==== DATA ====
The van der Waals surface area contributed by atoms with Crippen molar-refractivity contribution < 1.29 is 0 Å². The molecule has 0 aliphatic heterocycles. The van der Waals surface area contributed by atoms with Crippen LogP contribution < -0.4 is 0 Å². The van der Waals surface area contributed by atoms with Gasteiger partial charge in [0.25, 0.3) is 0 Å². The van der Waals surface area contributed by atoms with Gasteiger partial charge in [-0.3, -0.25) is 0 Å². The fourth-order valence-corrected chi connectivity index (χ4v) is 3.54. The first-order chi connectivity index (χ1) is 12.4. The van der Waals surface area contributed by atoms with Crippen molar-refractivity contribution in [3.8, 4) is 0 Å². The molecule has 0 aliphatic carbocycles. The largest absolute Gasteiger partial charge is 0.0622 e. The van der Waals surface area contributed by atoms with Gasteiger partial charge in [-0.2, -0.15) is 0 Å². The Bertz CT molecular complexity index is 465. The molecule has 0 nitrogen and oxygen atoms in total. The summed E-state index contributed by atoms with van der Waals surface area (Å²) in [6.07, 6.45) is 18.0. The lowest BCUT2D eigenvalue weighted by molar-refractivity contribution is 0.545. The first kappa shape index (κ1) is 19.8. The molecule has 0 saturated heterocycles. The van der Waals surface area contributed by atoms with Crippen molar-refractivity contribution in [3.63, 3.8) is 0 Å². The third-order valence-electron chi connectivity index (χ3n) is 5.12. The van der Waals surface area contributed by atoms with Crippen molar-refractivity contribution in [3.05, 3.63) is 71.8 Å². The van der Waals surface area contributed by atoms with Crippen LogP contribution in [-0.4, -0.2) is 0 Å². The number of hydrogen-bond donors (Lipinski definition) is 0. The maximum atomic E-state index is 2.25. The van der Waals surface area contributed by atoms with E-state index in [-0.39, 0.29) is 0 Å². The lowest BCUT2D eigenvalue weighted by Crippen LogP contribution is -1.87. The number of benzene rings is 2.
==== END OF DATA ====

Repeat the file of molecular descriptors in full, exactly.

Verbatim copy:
The van der Waals surface area contributed by atoms with Crippen molar-refractivity contribution < 1.29 is 0 Å². The molecule has 0 aliphatic heterocycles. The van der Waals surface area contributed by atoms with Crippen LogP contribution < -0.4 is 0 Å². The van der Waals surface area contributed by atoms with Gasteiger partial charge in [0.25, 0.3) is 0 Å². The van der Waals surface area contributed by atoms with Gasteiger partial charge in [-0.3, -0.25) is 0 Å². The fourth-order valence-corrected chi connectivity index (χ4v) is 3.54. The first-order chi connectivity index (χ1) is 12.4. The van der Waals surface area contributed by atoms with Crippen molar-refractivity contribution in [3.8, 4) is 0 Å². The molecule has 0 aliphatic carbocycles. The largest absolute Gasteiger partial charge is 0.0622 e. The van der Waals surface area contributed by atoms with Gasteiger partial charge in [-0.2, -0.15) is 0 Å². The Bertz CT molecular complexity index is 465. The molecule has 0 nitrogen and oxygen atoms in total. The summed E-state index contributed by atoms with van der Waals surface area (Å²) in [6.07, 6.45) is 18.0. The lowest BCUT2D eigenvalue weighted by molar-refractivity contribution is 0.545. The first kappa shape index (κ1) is 19.8. The molecule has 0 saturated heterocycles. The van der Waals surface area contributed by atoms with Crippen molar-refractivity contribution in [3.63, 3.8) is 0 Å². The third-order valence-electron chi connectivity index (χ3n) is 5.12. The van der Waals surface area contributed by atoms with Crippen molar-refractivity contribution in [3.05, 3.63) is 71.8 Å². The van der Waals surface area contributed by atoms with Crippen LogP contribution in [-0.4, -0.2) is 0 Å². The number of hydrogen-bond donors (Lipinski definition) is 0. The maximum atomic E-state index is 2.25. The van der Waals surface area contributed by atoms with E-state index in [-0.39, 0.29) is 0 Å². The lowest BCUT2D eigenvalue weighted by Crippen LogP contribution is -1.87. The number of benzene rings is 2.